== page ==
Your “fight-or-flight” response is controlled by your sympathetic nervous system. Danger or stress triggers your sympathetic nervous system, which can result in a variety of physiological reactions. In response to a threat or stress. These impacts assist you in situations where you must think or act swiftly. They enhance your vision, reflexes, endurance, and strength. Your sympathetic nervous system also activates when your body is under stress, such as when you exercise or are unwell. 

Your sympathetic nervous system activity influences your immune system and the repair processes in your body. If you get harmed, these impacts can assist your body start healing faster. To communicate, your sympathetic nervous system employs molecules known as neurotransmitters. These substances are norepinephrine, epinephrine, and acetylcholine. (7)

Parasympathetic Nervous System (PNS)

The parasympathetic nervous system balances your sympathetic nervous system. While your sympathetic nervous system is in charge of your body’s “fight or flight” response, your parasympathetic nervous system is in charge of your body’s response when you are at rest. The primary function of the parasympathetic nervous system is to calm down or lessen your body’s activity. Because of the signals it sends, the rhyming phrases “rest and digest” or “feed and breed” are simple ways to recall what your parasympathetic nervous system performs.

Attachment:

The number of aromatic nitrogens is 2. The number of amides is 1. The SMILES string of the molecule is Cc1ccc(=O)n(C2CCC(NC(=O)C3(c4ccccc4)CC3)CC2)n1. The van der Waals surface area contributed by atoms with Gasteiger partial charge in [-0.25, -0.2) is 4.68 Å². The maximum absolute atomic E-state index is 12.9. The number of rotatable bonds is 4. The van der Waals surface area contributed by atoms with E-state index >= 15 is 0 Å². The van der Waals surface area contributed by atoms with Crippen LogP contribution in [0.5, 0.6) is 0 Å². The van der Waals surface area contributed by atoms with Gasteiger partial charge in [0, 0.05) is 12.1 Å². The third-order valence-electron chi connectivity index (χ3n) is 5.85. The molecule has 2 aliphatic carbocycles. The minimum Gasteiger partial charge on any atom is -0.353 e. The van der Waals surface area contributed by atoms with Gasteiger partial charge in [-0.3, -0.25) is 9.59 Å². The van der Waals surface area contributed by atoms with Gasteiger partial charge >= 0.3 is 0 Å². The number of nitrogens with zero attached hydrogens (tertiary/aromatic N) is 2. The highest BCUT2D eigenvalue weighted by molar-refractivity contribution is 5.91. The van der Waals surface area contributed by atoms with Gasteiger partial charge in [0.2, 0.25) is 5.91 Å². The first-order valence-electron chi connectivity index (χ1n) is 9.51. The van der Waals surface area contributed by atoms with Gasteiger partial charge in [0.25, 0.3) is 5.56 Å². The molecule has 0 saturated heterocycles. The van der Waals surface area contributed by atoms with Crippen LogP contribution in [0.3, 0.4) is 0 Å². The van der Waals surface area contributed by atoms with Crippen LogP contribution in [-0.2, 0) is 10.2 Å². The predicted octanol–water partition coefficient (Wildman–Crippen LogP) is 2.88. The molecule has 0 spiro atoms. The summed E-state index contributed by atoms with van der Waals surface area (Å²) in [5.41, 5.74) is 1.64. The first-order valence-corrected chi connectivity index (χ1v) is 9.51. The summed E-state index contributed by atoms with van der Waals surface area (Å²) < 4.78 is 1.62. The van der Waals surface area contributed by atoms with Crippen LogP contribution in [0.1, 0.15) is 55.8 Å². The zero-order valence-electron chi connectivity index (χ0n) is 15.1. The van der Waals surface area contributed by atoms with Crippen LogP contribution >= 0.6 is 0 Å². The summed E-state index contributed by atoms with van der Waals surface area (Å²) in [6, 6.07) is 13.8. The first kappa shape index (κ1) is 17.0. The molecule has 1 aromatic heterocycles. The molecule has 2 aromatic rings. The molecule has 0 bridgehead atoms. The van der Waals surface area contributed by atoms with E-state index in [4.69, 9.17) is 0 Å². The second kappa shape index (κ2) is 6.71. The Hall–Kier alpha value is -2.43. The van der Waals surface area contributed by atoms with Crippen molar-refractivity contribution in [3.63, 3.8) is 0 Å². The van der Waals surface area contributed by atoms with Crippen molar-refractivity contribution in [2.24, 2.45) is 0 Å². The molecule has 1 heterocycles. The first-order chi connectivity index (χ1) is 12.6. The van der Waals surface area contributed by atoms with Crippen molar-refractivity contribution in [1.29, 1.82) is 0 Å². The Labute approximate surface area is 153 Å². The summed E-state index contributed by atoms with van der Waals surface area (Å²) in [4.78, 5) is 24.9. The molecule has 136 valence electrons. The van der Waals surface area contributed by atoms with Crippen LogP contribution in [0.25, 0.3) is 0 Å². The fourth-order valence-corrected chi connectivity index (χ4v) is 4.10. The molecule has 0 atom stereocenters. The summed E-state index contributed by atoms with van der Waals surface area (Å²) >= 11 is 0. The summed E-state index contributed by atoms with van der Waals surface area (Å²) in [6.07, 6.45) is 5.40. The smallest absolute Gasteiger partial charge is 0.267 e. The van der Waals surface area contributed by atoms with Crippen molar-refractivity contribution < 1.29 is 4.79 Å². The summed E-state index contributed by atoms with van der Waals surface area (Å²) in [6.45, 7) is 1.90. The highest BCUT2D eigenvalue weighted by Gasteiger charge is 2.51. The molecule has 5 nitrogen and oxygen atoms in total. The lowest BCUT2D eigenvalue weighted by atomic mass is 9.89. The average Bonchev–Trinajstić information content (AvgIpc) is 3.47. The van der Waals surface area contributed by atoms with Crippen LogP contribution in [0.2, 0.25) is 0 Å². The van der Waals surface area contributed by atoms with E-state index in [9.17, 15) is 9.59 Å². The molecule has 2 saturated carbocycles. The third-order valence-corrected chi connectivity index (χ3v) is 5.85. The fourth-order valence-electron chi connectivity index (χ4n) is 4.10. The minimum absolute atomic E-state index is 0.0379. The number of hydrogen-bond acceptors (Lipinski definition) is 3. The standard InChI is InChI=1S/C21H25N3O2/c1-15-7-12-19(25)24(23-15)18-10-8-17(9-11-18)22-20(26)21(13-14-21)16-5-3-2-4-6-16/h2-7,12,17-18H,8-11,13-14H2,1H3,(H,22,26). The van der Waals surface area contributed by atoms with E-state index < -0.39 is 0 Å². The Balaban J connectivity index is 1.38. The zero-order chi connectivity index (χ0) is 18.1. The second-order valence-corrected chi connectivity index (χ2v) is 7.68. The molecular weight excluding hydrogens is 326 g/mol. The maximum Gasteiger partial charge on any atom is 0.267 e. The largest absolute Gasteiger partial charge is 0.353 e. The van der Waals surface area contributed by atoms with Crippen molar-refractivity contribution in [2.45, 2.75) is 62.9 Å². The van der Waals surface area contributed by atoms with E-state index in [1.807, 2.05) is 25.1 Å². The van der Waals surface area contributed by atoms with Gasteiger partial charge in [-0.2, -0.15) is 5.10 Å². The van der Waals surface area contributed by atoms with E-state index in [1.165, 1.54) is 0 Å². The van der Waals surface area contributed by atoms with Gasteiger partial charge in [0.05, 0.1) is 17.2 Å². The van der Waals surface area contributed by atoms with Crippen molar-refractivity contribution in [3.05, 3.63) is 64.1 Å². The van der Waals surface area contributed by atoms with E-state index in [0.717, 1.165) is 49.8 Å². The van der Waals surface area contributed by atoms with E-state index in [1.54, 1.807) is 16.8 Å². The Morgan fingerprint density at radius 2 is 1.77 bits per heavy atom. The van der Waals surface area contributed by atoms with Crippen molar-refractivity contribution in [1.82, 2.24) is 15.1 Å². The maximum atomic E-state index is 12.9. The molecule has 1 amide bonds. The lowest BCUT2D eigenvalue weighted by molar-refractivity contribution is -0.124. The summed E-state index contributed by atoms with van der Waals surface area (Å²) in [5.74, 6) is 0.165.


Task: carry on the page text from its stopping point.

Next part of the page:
Your parasympathetic nervous system is one of two parts of your autonomic nervous system. Your autonomic nervous system is a subsystem of your peripheral nervous system, which is all the nervous tissue in your body excluding your brain and spinal cord.

Your parasympathetic nervous system uses four of your 12 cranial nerves. These are nerves that connect directly to your brain. (8)

Image 3: Merck Manuals.

In the end, all these subsystems make up our Nervous System.

Akshaya Ganji, Youth Medical Journal 2022


  1. Cleveland Clinic: “Nervous System”- 
  2. NIH: “What are the parts of the nervous system?” – 
  3. Healthdirect: “Central nervous system (CNS)- 
  4. Cleveland Clinic: “Peripheral Nervous System (PNS)- 
  5. MedicinePlus: Autonomic Nervous System Disorders- 
  6. National Library of Medicine: Neuroanatomy, Somatic Nervous System- 
  7. Cleveland Clinic: Sympathetic Nervous System (SNS)-